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ME/Long-COVID Symptoms & diagnosis

Symptoms of ME and Long-COVID

Hallmark Symptoms for ME and Long-COVID

​Additional symptoms that may occur with both

  • Joint and general body pain; headache

  • Light, sound, smell, vibration, touch, chemical, and food sensitivities

  • Fever-like symptoms, sore or swollen glands, sore throat, tinnitus 

  • Cardiovascular symptoms, like rhythm irregularities

  • Feeling of lack of oxygen (air hunger)

  • Digestive issues (bloating, abdominal pain, nausea, diarrhea, or constipation)

  • Sweating, chills, trouble with heat or cold

  • Rashes and swelling

Effective functions (emotions) can be altered, and anxiety and mood changes may range from mild to severe.  Depression may also occur, as a reaction to, rather than as a cause of ME.

For diagnosis, must have all of:

  • Extreme Fatigue that is not improved by rest and interferes with daily activities

  • Post-exertional malaise (PEM) - a worsening of symptoms after physical, mental, or emotional effort

  • Unrefreshing or disturbed sleep

Must also have at least one of:

  • Cognitive impairment (brain fog), such as problems with memory, concentration, thinking, or speaking

  • Orthostatic intolerance - a feeling of lightheadedness, dizziness, imbalance, or fainting when standing or sitting up

Additional symptoms that are common with Long-COVID

  • Cough, chest pain, trouble breathing

  • Persistent loss of taste or smell

Hallmark Symptoms for ME.....
Challenges with diagnosis

It often takes years or decades to get an ME diagnosis and the CDC estimates that over 90% of people with ME in the US remain undiagnosed or misdiagnosed, and this is likely similar in Canada.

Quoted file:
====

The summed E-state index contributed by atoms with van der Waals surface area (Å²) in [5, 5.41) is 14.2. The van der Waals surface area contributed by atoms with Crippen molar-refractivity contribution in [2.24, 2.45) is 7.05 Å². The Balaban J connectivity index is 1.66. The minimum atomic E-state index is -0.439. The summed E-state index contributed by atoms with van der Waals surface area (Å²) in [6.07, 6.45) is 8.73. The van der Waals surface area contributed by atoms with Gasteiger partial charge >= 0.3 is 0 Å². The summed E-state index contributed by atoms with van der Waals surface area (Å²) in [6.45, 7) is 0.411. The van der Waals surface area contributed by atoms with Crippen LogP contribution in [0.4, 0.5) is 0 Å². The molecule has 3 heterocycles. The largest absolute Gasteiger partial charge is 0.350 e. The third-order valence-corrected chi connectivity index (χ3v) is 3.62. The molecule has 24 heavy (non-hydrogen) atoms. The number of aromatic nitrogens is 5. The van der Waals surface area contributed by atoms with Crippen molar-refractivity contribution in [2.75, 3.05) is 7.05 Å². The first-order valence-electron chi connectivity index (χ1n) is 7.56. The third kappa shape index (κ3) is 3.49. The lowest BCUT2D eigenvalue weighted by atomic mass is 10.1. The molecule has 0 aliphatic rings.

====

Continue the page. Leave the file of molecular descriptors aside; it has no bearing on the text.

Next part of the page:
“The path to an ME diagnosis is often lengthy and challenging… with few practitioners knowledgeable or confident to diagnose” (p.15).


In a 2021 report, 83% of healthcare workers in BC reported no to moderate knowledge of ME. They also had very low confidence in their ability to diagnose ME, with 76% stating they had no confidence to diagnose. 


With the increased awareness around Long-COVID, diagnosis for both illnesses may become less challenging.


Functional Capacity Evaluations or FCEs are not recommended for people with ME/CFS.


The test may not work 

The results of FCEs are likely incorrect or invalid (will significantly overestimate functioning) in people with ME/CFS.


The test may cause a crash

The test itself poses a serious risk of triggering PEM (post exertional malaise, or a worsening of symptoms immediately or 12-48 hours after exertion), that may not be evident for a day or more. 


The test may contribute to permanent worsening of your illness

Triggering PEM can cause an immediate crash and triggering PEM too hard or often may lead to a permanent or long-term worsening of your illness.


These conclusions should apply equally to those with Long-COVID who exhibit exercise intolerance and PEM.

Path to diagnosis

Both ME and Long-COVID have no single test or biomarker to confirm diagnosis. This means that both illnesses are diagnosed:


by a list of symptoms, that may be very different day to day and person to person (see above).

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by excluding other illnesses that have common or overlapping symptoms. 


There are tests that can help.

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Note: Diagnosis requires persistence of symptoms for several weeks

  • 6 months for adults for ME

  • 3 months for children for ME

  • 3 months for everyone with Long-COVID).

If they are comfortable to do so, your GP can give you a diagnosis. 
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